So I did that, and if you go to my web site – http://samlightman.com – and look at the portfolios starting with “Seascrapes” and working your way up, you will see what transpired. The last and most successful of these series was the Venice show, “Behind the Masque.” Some of the images from that show are spotted around this article, and they provide you with a sense of what I am about. They are not quite as abstract as my earlier work, or the work I am about to present in April in my next show, previewed in the portfolio “The Shoreline Project.” But they have an edge, and they demonstrate my approach to what I see and how I work now. I no longer take pictures. I photograph potential elements, details, lots of close-ups, and then I bring them up in Photoshop and begin the messy pursuit of making them work together in a sort of pointed harmony. It’s my attempt to go beyond the lens, into the realm of imagination and creativity
Nevertheless, one grows or dies, and I am now experimenting at last with messy, non-pixelated techniques; I am fooling around with ink on lots of other substrates besides digital photo papers, messing the printed images about and otherwise disporting myself in a most unprofessional manner. I am also collaborating on creative projects with my wife, who has artistic talents of her own which nicely complement mine. One of my inspirations is “Digital Art Studio,” by Schminke, et al. I highly recommend this book to any artist who wants to integrate digital art with more traditional art-making techniques. I can’t do most of what they present in there, but I’m really good at doing what they tell you not to do.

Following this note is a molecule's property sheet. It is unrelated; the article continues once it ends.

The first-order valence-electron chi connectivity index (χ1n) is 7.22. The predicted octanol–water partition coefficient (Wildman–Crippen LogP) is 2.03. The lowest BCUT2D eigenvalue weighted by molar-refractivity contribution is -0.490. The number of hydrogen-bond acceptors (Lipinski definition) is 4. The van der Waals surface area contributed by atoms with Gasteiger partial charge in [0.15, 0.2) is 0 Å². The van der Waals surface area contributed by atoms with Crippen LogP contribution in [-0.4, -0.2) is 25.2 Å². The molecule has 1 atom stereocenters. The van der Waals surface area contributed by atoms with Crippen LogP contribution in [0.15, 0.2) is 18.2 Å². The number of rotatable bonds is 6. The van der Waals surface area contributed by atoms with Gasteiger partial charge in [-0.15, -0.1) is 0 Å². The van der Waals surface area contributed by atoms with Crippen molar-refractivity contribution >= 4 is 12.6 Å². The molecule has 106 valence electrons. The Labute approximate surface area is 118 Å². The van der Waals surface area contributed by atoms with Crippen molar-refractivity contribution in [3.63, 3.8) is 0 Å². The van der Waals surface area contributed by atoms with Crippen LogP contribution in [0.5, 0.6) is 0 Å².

Once people get over the idea that photo manipulation is somehow less legitimate than other art making techniques, it will simply become in the art-buying public’s mind what it really is – just another medium, like acrylic or watercolor or collage, for realizing the artist’s vision. I intend to live long enough to see that day, and with any luck at all, benefit from it.
All Photographs Are © Sam Lightman
Sam Lightman Photographer Bio
I started adult life in the world of engineering and electronics, but the discovery of photography in my early 20’s changed my life forever. Upon returning from technical assignments abroad, I quit my job and wound up working as a studio assistant to a highly successful commercial photographer and then going to work in advertising before eventually embarking on a career as a freelance writer/designer. During this time I also attended the Philadelphia College of Art and subsequently the Instituto des Belles Artes in San Miguel Allende. While continuing my writing career, a deep and abiding love of the visual arts has led me to expand my own horizons into artistic expression via digital imaging.
I have lived on Salt Spring Island for the last 40 years and take full advantage of the special nature of the place to expand my perception. As an avid kayaker, an occasional traveler, a keen birder and a lover of all things outdoors great and small, I am exposed to a wide variety of both natural and man-made influences, all of which eventually find their way into my work.
Follow Sam Lightman on: The Shoreline Project